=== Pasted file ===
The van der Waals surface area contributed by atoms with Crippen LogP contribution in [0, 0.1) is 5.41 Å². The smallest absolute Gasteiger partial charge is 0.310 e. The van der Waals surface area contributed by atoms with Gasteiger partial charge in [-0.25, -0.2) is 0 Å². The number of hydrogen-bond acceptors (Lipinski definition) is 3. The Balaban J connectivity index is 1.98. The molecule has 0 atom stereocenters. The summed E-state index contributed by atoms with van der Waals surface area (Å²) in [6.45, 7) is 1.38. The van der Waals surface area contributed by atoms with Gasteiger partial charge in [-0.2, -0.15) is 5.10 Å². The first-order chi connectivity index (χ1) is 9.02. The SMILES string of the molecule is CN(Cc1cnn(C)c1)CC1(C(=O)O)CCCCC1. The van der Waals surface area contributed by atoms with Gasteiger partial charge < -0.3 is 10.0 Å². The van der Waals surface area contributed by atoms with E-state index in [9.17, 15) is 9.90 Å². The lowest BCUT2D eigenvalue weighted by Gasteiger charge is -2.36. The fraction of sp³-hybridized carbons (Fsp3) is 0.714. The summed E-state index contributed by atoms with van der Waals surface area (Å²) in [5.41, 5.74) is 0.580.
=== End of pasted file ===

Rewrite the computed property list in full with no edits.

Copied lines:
The van der Waals surface area contributed by atoms with Crippen LogP contribution in [0, 0.1) is 5.41 Å². The smallest absolute Gasteiger partial charge is 0.310 e. The van der Waals surface area contributed by atoms with Gasteiger partial charge in [-0.25, -0.2) is 0 Å². The number of hydrogen-bond acceptors (Lipinski definition) is 3. The Balaban J connectivity index is 1.98. The molecule has 0 atom stereocenters. The summed E-state index contributed by atoms with van der Waals surface area (Å²) in [6.45, 7) is 1.38. The van der Waals surface area contributed by atoms with Gasteiger partial charge in [-0.2, -0.15) is 5.10 Å². The first-order chi connectivity index (χ1) is 9.02. The SMILES string of the molecule is CN(Cc1cnn(C)c1)CC1(C(=O)O)CCCCC1. The van der Waals surface area contributed by atoms with Gasteiger partial charge < -0.3 is 10.0 Å². The van der Waals surface area contributed by atoms with E-state index in [9.17, 15) is 9.90 Å². The lowest BCUT2D eigenvalue weighted by Gasteiger charge is -2.36. The fraction of sp³-hybridized carbons (Fsp3) is 0.714. The summed E-state index contributed by atoms with van der Waals surface area (Å²) in [5.41, 5.74) is 0.580.